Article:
Page 1275

him to spend the funds in the escrow account on the business, although he had no written documentation of that agreement. Neyland also argued that the claims asserted were governed by a six-year statute of limitations and cited section 15-1-73. In addition, Neyland argued that the claim for fraudulent concealment by Timberland and Daughdrill was not exposed until 2011.

[¶12] On April 25, 2013, the circuit court entered an order that granted summary judgment. The court ruled that the case should be dismissed based on the failure to file within the six-year statute of limitations under Mississippi Code Annotated section 75-2-725 (Rev. 2002). It is from this judgment that Neyland now appeals.

STANDARD OF REVIEW

[¶13] The grant of a motion for summary judgment is reviewed de novo. Karpinsky v. Am. Nat'l Ins. Co., 109 So.3d 84, 88 (¶ 9) (Miss. 2013). We view the evidence " in the light most favorable to the party against whom the motion has been made." Id. The supreme court has held:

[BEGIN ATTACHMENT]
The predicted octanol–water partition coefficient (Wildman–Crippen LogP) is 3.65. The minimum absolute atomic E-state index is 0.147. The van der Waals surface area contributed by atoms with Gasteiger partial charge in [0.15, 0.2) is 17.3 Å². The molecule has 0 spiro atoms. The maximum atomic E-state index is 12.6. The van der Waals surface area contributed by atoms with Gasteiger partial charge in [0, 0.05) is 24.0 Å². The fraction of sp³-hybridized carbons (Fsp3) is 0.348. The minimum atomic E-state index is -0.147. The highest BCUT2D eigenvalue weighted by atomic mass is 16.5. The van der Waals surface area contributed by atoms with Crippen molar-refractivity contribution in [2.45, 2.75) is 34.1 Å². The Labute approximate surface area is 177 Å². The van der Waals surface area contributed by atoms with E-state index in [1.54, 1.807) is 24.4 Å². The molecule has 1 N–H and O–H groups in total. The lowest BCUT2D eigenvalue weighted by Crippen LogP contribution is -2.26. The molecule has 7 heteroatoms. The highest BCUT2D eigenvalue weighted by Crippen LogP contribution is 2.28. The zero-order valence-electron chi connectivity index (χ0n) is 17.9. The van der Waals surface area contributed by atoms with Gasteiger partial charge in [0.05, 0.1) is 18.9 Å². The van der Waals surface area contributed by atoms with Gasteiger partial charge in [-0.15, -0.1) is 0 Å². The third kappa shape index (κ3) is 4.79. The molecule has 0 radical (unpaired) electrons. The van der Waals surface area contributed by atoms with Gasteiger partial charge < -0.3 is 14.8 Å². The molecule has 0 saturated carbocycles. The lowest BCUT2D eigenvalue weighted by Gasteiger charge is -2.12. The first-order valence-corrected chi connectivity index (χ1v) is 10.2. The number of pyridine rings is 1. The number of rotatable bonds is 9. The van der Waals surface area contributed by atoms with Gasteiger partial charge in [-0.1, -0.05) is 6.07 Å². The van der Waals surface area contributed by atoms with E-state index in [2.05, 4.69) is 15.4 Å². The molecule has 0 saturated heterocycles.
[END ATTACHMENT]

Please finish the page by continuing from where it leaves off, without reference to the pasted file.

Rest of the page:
Summary judgment is appropriate and shall be rendered if the pleadings, depositions, answers to interrogatories and admissions on file, together with the affidavits, if any, show that there is no genuine issue as to any material fact and that the moving party is entitled to [a] judgment as a matter of law. Importantly, the party opposing summary judgment may not rest upon the mere allegations or denials of his pleadings, but his response, by affidavit or as otherwise provided in [Mississippi Rule of Civil Procedure 56], must set forth specific facts showing that there is a genuine issue for trial. If he does not so respond, summary judgment, if appropriate, will be entered against him.